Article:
PARKER COUNTY —
After months of campaigning, the wait is nearly over for candidates in three Parker County races, who will take part in a runoff election next Tuesday.
Early voting for the runoff elections begins Monday and runs through Friday, July 27 at six locations throughout the county. Voting hours at the six sites runs from 7 a.m. to 7 p.m.
Voters will be asked to decide the outcome for Precinct 2 constable, Precinct 4 constable and Precinct 3 commissioner. The latter two races have no incumbent while incumbent Lowell Moss faces Joe Harris Jr. to keep his position for the Precinct 2 constable race.
Precinct 3 Commissioner
Larry Don Walden faces Gary Carter. Walden has been a resident of the county his entire life and of the precinct for 33 years. Walden is a retired agriculture teacher and school administrator, a farmer, rancher and business owner who spent five terms on the Millsap ISD school board.
He is running for commissioner because of more than 20 years experience preparing and managing multi-million dollar budgets and working with multi-member boards. “I believe the commissioner’s job should be ne of community service, not someone’s only source of income,” Walden stated. “I own, operate and maintain my own heavy equipment and big trucks. If elected, I will work every day of my term “For” the taxpayers.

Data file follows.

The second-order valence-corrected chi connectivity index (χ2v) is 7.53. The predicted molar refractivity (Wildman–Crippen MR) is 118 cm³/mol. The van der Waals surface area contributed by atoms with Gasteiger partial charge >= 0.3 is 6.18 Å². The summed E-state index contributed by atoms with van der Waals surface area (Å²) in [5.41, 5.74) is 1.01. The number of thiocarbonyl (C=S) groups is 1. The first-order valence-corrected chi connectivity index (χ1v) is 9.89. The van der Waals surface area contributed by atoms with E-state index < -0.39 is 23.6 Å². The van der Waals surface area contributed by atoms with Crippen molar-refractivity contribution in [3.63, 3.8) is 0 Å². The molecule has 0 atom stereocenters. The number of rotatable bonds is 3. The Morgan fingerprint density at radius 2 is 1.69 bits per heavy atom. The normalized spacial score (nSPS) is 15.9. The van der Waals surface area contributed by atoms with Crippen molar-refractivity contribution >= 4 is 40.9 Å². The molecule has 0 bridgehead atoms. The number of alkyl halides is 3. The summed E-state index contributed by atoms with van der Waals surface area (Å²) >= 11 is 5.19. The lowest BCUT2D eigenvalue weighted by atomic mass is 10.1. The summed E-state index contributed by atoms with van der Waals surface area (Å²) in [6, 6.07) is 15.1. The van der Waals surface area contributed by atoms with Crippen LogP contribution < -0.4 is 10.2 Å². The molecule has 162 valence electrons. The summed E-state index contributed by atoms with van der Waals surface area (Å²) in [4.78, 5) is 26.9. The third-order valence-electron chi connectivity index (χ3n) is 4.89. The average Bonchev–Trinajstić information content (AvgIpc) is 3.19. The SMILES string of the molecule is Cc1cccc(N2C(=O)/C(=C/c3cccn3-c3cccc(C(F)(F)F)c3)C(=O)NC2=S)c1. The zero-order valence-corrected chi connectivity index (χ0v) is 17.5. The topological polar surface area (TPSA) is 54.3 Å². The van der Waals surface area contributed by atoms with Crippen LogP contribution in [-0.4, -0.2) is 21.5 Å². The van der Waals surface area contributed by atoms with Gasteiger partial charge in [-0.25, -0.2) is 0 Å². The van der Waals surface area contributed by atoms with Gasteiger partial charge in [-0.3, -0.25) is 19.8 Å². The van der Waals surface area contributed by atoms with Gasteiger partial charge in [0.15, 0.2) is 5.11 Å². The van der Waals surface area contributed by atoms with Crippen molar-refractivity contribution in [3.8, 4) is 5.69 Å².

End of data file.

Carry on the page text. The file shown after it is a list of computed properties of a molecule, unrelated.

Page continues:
Walden says the most important issue in the race becomes which candidate has the most experience and is most capable of performing the duties of commissioner.
“I won’t have to learn how to do the job at taxpayer expense,” Walden said.
Walden says a lot of people are interested in the race, which should mean a good turnout for the runoff. “It’s an important race in the county for one of the most important jobs in the county,” Walden said. “I’d like to urge the residents to get out and vote.”
Walden has been married for 33 years and has one daughter.
Carter has been a resident for 50 years and has been with the Arlington Police Department as a sergeant for 17 years and spent 17 years with Exxon Oil. He is a member of a number of organizations including the Parker County Republican Party, Rotary Club and the Texas Association of Hostage Negotiators.
Carter says it’s time for the court to have someone that is a trained listener as well as a negotiator. “We need a full-time commissioner,” Carter said. “I am an every day working man like most of you. I want to be the voice that speaks for you. ... this is a job that my training has well equipped me to do.”
The most important issue in the race, Carter says, is the management of te $35 million county budget. “This is impossible to manage, without a full time, on the job, in the office commissioner,” Carter said. “My position is that if the county is going to pay me a full time salary then the county will get a full time, anytime commissioner.”
Carter said having a runoff election in the middle of summer makes it even more important for voters to make the extra effort to get out and vote.
Carter is married with two children and four grandchildren.